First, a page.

Parents ask if Easter staffing at ‘inadequate’ hospital unit in Yorkshire contributed to baby’s death

The parents of a premature baby who died in a neonatal unit shortly after it was rated as inadequate are asking whether staffing issues over a bank holiday contributed to their son’s death, an inquest has heard.

Cassian Curry died two days after he was born at Sheffield Teaching Hospitals’ Jessop Wing maternity unit in April last year

Cassian Curry died two days after he was born at Sheffield Teaching Hospitals’ Jessop Wing maternity unit on April 3 2021. He was born at 28 weeks and weighed 1lb 10oz (750g).

In a statement read to the hearing in Sheffield, Cassian’s mother, Karolina Curry, said she and her husband James had a number of questions about her son’s treatment, including reports that the unit was understaffed due to it being the Easter weekend and that medics failed to act on her concerns, including about her son’s raised heart rate.

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Mrs Curry said: “We still can’t get our heads around any of this and how a bank holiday means your child dies.

“We cannot understand why they can’t have life-saving checks or the right number of staff because of a bank holiday.”

Mrs Curry said her pregnancy with Cassian was “a miracle for us” as it came after six cycles of IVF, which was needed due to her husband’s cancer.

She said her son was placed on total parental nutrition (TPN), which is routine for such premature babies, and doctors inserted an umbilical venous catheter (UVC) to deliver this.

The inquest will examine whether the whether the UVC had been incorrectly sited too close to Cassian’s heart and also whether there was a failure to review its position and re-site it.

Mrs Curry said she twice noted that her son’s heart rate increased to more than 200 beats per minute but was told by medical staff that it was nothing to worry about.

She said she also worried that Cassian had not produced any bowel movements and this was a sign that he was not feeding properly.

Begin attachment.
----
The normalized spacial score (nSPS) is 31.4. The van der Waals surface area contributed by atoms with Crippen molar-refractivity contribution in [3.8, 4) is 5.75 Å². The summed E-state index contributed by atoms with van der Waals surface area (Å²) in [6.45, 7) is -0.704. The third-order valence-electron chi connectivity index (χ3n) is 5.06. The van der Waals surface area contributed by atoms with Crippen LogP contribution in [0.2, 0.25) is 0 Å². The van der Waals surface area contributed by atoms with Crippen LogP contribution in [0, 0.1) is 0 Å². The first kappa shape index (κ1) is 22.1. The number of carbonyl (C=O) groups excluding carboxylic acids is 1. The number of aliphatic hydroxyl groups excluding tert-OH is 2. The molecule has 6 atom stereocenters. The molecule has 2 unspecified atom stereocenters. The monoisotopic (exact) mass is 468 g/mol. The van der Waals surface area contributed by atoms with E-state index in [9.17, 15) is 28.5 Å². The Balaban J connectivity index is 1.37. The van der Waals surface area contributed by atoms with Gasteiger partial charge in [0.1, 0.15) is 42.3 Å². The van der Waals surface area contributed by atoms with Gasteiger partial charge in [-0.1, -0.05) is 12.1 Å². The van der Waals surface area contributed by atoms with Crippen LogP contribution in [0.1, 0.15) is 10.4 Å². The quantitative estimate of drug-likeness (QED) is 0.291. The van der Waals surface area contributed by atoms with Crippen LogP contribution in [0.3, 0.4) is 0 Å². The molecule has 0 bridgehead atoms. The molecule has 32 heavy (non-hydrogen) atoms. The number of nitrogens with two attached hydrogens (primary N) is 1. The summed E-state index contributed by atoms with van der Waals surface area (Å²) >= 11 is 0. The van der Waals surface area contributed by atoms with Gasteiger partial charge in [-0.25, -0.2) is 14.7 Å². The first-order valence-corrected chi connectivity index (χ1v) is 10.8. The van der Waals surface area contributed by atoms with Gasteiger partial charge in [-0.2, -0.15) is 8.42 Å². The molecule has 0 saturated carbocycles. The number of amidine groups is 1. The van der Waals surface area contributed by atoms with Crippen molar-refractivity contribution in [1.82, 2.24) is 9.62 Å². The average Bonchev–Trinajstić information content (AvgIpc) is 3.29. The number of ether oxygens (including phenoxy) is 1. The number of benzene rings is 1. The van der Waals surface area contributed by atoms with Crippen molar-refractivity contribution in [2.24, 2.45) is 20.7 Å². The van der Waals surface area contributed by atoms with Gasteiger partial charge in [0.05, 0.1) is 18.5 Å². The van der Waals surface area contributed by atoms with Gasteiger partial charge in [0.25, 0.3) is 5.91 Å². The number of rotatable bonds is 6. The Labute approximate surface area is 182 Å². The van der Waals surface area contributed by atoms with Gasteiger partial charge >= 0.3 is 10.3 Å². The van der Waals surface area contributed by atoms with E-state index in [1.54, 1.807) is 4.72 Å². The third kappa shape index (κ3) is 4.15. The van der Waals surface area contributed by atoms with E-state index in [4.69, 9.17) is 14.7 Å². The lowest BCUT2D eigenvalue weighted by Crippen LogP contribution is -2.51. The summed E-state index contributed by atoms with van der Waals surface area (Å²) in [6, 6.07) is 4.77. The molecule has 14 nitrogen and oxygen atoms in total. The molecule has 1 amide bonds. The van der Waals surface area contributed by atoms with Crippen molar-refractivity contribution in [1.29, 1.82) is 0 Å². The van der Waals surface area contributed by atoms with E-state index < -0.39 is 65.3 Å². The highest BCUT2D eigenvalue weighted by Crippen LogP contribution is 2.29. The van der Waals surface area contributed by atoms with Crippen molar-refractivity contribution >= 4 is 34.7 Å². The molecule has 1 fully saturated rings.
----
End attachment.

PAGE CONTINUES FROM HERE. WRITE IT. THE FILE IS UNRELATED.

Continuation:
Mrs Curry said in her statement: “I said to James that something wasn’t right. He assured me that he was in safe hands.”

She said she got more and more worried but a nurse told her “It’s all right, love, it’s normal.”

Mr and Mrs Curry sat together at Sheffield’s Medico-Legal Centre listening to the statement, which was read by assistant coroner Abigail Combes.

In it, Mrs Curry described her horror when she went down the intensive care unit to find doctors battling in vain to save her son.

She said: “I tried to scream but nothing came out.”

She added: “I looked at the doctors and nurses and I can only describe the looks on their faces as horrified.”

And she said: “I couldn’t speak. I was opening my mouth but nothing was coming out. James said it was like a silent scream.”

Mrs Curry, who said she is a Roman Catholic, said she was horrified that when she asked a priest to baptise her son in hospital he brought holy water in a sample bottle.

She also criticised the bereavement services she was offered when they were “shocked and furious” and “lost and desperate”.

“We still feel the guilt today for unknowingly putting him in so much danger,” she said.

Mrs Curry said: “The whole process from when Cassian was born to his death had just seemed chaotic.”

The Care Quality Commission (CQC) identified significant patient safety concerns in March 2021 – a month before Cassian died – which saw the rating of the maternity services at the trust downgraded to inadequate.

Earlier this month, the inspectors announced that the trust had failed to make the required improvements to services when it visited in October and November, despite warnings.

The service did not have enough midwifery staff with the “right qualifications, skills, training and experience to keep women safe from avoidable harm and to provide the right care and treatment”, the CQC said.

Coroner Ms Combes said the CQC’s findings will be referred to in the inquest but stressed that the two inquiries had different remits.

The inquest is expected to conclude on Friday.